‘World’s oldest dog’ Maggie dies at the age of 30 leaving her owner devastated.
From the Daily Mail.
Maggie the Kelpie, an Australian dog that was thought to be the oldest in the world, has died at the age of 30 leaving her owner devastated.
She was the best friend of Victorian dairy farmer Brian McLaren who confirmed the news, saying that Maggie passed away peacefully on Sunday night.
The beloved dog was still wandering around the dairy in Woolsthorpe, west of Melbourne, and growling at cats in the weeks before her death.
But Mr McLaren said that the Kelpie, who was more than 200 in dog years, went downhill in her last two days.
She was 30 years old, she was still going along nicely last week, she was walking from the dairy to the office and growling at the cats and all that sort of thing,’ Mr McLaren told the Weekly Times.
‘She just went downhill in two days and I said yesterday morning when I went home for lunch … ‘She hasn’t got long now’.
‘I’m sad, but I’m pleased she went the way she went.’
Maggie has already been buried beside the McLaren’s other dog in a marked grave under a pine tree.
A man’s best friend
‘We were great mates, it is a bit sad,’ he said.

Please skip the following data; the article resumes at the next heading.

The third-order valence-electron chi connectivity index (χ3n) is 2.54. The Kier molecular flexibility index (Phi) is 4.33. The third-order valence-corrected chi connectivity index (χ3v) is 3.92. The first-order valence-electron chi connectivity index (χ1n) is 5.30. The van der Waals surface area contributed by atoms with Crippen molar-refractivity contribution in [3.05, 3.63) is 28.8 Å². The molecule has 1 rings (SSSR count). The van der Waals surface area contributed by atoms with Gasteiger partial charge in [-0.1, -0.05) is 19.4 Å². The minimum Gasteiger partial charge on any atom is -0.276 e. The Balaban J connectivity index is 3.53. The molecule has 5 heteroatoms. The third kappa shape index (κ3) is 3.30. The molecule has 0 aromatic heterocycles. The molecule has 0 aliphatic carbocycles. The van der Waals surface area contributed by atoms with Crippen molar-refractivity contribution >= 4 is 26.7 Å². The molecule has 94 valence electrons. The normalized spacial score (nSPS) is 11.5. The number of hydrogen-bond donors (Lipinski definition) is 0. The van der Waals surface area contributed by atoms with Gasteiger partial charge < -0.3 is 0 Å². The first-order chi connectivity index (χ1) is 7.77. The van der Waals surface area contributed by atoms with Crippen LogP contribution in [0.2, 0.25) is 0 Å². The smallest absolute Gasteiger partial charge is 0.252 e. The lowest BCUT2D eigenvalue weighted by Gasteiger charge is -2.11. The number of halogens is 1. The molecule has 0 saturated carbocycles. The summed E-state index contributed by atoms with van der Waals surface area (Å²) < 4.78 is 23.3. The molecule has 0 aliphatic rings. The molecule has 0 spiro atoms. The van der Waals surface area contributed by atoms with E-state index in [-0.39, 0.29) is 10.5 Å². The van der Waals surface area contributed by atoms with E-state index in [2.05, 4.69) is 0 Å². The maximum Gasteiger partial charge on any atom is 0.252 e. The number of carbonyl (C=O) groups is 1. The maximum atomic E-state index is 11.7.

Maggie was a contender for the oldest dog in the world, but Mr McLaren lost the original paperwork for the dog, meaning that her age could not be independently verified.
The Western District owner previously spoke about the fact that his youngest son, Liam, was four years old when they bought Kelpie Maggie as a young pup. Liam is now 34.
Officially, the title of the oldest dog in the world still belongs to Bluey, an Australian cattle-dog from Rochester in Victoria, which reached 29 years and five months.
According to the Guinness Book of Records his owner bought him as a puppy in 1910 and he grew up to work among the sheep and cattle until he was put down in November 1939.
Here’s an amazing story about some dogs that travelled hundreds of kilometres to be with their owners. Dogs are undoubtedly our best friends.